Why are Surgeons Shunning Safety Scalpels?July 7, 2017
By: Adeline Yi, AnzenTM Product Manager
It’s been 17 years since the Needlestick Safety and Prevention Act required hospitals to adopt new safety technologies, and most hospital departments have embraced these measures—except for operating rooms.
ORs face even greater risks than other departments, with the potential for scalpels to cause deeper and more serious wounds. Yet nationwide, the conversion to safety scalpels has been painfully slow1. What’s the holdup?
Simply put, surgeons don’t like them. In a study of 186 OR clinicians conducted jointly by Outpatient Surgery Magazine and the International Sharps Injury Prevention Society (ISIPS) in 2011, up to 60% of respondents reported that safety scalpels were not being used in their facility1. Similar results were reported in a 2016 survey by MediPurpose at the American College of Surgeons’ (ACS) Clinical Congress: 65% of respondents said their facilities did not use safety scalpels, primarily because they had not found an acceptable model.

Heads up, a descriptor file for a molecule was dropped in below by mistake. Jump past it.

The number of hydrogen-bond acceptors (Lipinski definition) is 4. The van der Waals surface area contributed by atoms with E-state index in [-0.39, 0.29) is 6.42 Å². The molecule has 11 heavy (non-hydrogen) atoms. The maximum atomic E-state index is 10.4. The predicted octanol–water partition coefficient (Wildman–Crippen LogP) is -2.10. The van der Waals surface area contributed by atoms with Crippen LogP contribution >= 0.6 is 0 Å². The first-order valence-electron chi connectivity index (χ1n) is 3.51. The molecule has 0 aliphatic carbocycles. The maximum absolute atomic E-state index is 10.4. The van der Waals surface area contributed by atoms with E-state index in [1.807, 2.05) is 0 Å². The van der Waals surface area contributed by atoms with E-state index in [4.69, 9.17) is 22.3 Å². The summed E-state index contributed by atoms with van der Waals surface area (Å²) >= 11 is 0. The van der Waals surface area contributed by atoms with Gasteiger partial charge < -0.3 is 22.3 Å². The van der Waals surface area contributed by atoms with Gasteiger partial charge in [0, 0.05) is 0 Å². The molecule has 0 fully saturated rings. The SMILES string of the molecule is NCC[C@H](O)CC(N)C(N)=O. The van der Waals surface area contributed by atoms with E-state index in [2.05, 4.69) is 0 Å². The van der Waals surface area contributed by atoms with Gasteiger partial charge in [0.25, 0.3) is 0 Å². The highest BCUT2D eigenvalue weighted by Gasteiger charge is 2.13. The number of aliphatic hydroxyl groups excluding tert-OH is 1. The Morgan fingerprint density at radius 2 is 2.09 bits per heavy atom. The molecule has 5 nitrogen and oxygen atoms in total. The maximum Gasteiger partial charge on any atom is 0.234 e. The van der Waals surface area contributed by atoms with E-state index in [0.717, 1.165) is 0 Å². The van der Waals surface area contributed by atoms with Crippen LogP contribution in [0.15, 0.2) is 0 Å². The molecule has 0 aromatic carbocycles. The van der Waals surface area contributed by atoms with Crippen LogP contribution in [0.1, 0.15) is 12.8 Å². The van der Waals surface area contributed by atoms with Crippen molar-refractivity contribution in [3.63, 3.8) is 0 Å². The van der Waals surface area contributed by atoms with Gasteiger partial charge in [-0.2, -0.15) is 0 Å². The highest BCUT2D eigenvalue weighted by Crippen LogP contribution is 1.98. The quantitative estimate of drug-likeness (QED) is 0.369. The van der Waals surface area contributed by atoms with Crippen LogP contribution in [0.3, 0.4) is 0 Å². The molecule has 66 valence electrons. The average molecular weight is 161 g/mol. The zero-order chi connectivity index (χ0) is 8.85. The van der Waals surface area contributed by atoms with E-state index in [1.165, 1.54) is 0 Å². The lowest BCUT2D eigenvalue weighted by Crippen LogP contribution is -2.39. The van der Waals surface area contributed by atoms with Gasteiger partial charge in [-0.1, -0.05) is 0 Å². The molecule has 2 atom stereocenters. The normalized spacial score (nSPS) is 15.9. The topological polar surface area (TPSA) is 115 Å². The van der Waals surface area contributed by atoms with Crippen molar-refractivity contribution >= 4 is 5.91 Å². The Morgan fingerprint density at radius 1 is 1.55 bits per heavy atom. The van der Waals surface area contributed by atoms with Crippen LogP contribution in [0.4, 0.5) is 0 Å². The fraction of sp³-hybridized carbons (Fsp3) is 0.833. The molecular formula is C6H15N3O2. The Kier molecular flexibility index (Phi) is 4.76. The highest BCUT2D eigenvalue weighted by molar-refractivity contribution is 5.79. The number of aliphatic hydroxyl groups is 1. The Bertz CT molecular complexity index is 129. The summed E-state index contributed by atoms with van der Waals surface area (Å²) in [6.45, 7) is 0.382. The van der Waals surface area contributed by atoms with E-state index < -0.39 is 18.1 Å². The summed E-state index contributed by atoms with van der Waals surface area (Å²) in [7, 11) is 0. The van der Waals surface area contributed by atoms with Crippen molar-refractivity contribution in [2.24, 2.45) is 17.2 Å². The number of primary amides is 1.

Surgeons cite unmet needs
Surgeons complained that the safety scalpels they’d tried came up short on usability and comfort. Specifically, survey respondents cited these objections1:
- They didn’t like the general feel of the safety scalpel (84%)
- They had specific complaints about its weight, balance, or line of sight (52%)
- They had difficulty with safety sheath (25%)
- The activation method was cumbersome (35%)
65% of survey respondents reported that their facility had not found an acceptable brand/model of safety scalpel.
What are surgeons’ unmet needs?
In the ISIPS survey, surgeons described their ideal safety scalpel—one with the tactile and operational qualities they would need to feel confident using it:
- The same weight, balance, and sharpness as a traditional non-safety scalpel
- A shield that does not obstruct line of sight
- An easy-to-operate blade that can be exposed or concealed without looking at the scalpel
- A safety mechanism that can be operated single-handedly—with either hand
The challenge is clear: To speed the adoption of safety scalpels, new models must do a better job of meeting surgeons’ needs.